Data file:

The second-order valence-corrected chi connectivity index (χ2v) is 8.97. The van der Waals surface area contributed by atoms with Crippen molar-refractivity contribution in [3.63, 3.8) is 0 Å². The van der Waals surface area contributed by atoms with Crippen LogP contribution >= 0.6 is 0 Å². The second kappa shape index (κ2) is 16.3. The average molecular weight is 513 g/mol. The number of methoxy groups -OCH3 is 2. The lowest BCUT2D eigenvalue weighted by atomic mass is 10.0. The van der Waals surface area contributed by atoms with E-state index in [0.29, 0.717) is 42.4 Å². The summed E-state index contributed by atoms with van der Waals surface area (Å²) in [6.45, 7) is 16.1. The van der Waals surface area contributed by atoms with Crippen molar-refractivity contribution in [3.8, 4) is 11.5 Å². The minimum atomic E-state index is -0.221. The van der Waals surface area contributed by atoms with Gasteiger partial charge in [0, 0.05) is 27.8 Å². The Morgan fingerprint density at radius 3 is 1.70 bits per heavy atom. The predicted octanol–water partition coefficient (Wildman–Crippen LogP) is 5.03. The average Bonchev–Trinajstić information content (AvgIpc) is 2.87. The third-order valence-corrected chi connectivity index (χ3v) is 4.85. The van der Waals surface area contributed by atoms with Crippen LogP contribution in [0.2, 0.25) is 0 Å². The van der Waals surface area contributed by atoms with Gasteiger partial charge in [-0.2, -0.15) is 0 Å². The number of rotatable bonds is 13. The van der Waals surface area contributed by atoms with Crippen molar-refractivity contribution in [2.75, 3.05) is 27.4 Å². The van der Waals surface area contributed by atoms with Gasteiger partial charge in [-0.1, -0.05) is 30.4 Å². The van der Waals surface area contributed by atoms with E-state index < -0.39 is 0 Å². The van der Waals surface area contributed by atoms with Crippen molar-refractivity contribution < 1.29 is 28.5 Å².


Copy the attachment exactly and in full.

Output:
The second-order valence-corrected chi connectivity index (χ2v) is 8.97. The van der Waals surface area contributed by atoms with Crippen molar-refractivity contribution in [3.63, 3.8) is 0 Å². The van der Waals surface area contributed by atoms with Crippen LogP contribution >= 0.6 is 0 Å². The second kappa shape index (κ2) is 16.3. The average molecular weight is 513 g/mol. The number of methoxy groups -OCH3 is 2. The lowest BCUT2D eigenvalue weighted by atomic mass is 10.0. The van der Waals surface area contributed by atoms with E-state index in [0.29, 0.717) is 42.4 Å². The summed E-state index contributed by atoms with van der Waals surface area (Å²) in [6.45, 7) is 16.1. The van der Waals surface area contributed by atoms with Crippen molar-refractivity contribution in [3.8, 4) is 11.5 Å². The minimum atomic E-state index is -0.221. The van der Waals surface area contributed by atoms with Gasteiger partial charge in [0, 0.05) is 27.8 Å². The Morgan fingerprint density at radius 3 is 1.70 bits per heavy atom. The predicted octanol–water partition coefficient (Wildman–Crippen LogP) is 5.03. The average Bonchev–Trinajstić information content (AvgIpc) is 2.87. The third-order valence-corrected chi connectivity index (χ3v) is 4.85. The van der Waals surface area contributed by atoms with Crippen LogP contribution in [0.2, 0.25) is 0 Å². The van der Waals surface area contributed by atoms with Gasteiger partial charge in [-0.2, -0.15) is 0 Å². The number of rotatable bonds is 13. The van der Waals surface area contributed by atoms with Crippen molar-refractivity contribution in [2.75, 3.05) is 27.4 Å². The van der Waals surface area contributed by atoms with Gasteiger partial charge in [-0.1, -0.05) is 30.4 Å². The van der Waals surface area contributed by atoms with E-state index < -0.39 is 0 Å². The van der Waals surface area contributed by atoms with Crippen molar-refractivity contribution < 1.29 is 28.5 Å².